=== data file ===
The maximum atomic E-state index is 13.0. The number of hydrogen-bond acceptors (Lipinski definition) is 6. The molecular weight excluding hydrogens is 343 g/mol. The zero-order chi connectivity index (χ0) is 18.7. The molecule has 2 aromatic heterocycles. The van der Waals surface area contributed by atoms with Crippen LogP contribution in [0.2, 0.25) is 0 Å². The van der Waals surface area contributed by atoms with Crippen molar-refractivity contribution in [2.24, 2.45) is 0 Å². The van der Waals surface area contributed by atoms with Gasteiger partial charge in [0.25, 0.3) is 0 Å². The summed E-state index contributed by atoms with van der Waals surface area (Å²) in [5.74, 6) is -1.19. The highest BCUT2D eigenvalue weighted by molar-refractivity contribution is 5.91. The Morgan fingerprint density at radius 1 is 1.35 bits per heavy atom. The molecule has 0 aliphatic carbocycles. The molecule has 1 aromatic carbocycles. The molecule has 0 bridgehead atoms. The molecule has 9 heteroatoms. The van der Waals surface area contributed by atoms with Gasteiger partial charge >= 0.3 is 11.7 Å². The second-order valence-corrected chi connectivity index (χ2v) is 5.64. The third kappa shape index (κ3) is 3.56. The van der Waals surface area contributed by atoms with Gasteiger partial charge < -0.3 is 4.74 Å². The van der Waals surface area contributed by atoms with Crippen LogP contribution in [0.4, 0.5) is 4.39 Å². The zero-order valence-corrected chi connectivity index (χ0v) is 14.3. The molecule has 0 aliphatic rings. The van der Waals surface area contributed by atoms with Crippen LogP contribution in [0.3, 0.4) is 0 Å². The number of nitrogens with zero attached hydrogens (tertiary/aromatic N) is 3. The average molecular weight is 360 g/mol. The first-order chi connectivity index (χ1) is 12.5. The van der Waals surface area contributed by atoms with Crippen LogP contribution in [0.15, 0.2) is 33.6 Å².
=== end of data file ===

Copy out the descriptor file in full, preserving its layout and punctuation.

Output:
The maximum atomic E-state index is 13.0. The number of hydrogen-bond acceptors (Lipinski definition) is 6. The molecular weight excluding hydrogens is 343 g/mol. The zero-order chi connectivity index (χ0) is 18.7. The molecule has 2 aromatic heterocycles. The van der Waals surface area contributed by atoms with Crippen LogP contribution in [0.2, 0.25) is 0 Å². The van der Waals surface area contributed by atoms with Crippen molar-refractivity contribution in [2.24, 2.45) is 0 Å². The van der Waals surface area contributed by atoms with Gasteiger partial charge in [0.25, 0.3) is 0 Å². The summed E-state index contributed by atoms with van der Waals surface area (Å²) in [5.74, 6) is -1.19. The highest BCUT2D eigenvalue weighted by molar-refractivity contribution is 5.91. The Morgan fingerprint density at radius 1 is 1.35 bits per heavy atom. The molecule has 0 aliphatic carbocycles. The molecule has 1 aromatic carbocycles. The molecule has 0 bridgehead atoms. The molecule has 9 heteroatoms. The van der Waals surface area contributed by atoms with Gasteiger partial charge >= 0.3 is 11.7 Å². The second-order valence-corrected chi connectivity index (χ2v) is 5.64. The third kappa shape index (κ3) is 3.56. The van der Waals surface area contributed by atoms with Gasteiger partial charge < -0.3 is 4.74 Å². The van der Waals surface area contributed by atoms with Crippen LogP contribution in [0.4, 0.5) is 4.39 Å². The zero-order valence-corrected chi connectivity index (χ0v) is 14.3. The molecule has 0 aliphatic rings. The van der Waals surface area contributed by atoms with Crippen LogP contribution in [0.3, 0.4) is 0 Å². The number of nitrogens with zero attached hydrogens (tertiary/aromatic N) is 3. The average molecular weight is 360 g/mol. The first-order chi connectivity index (χ1) is 12.5. The van der Waals surface area contributed by atoms with Crippen LogP contribution in [0.15, 0.2) is 33.6 Å².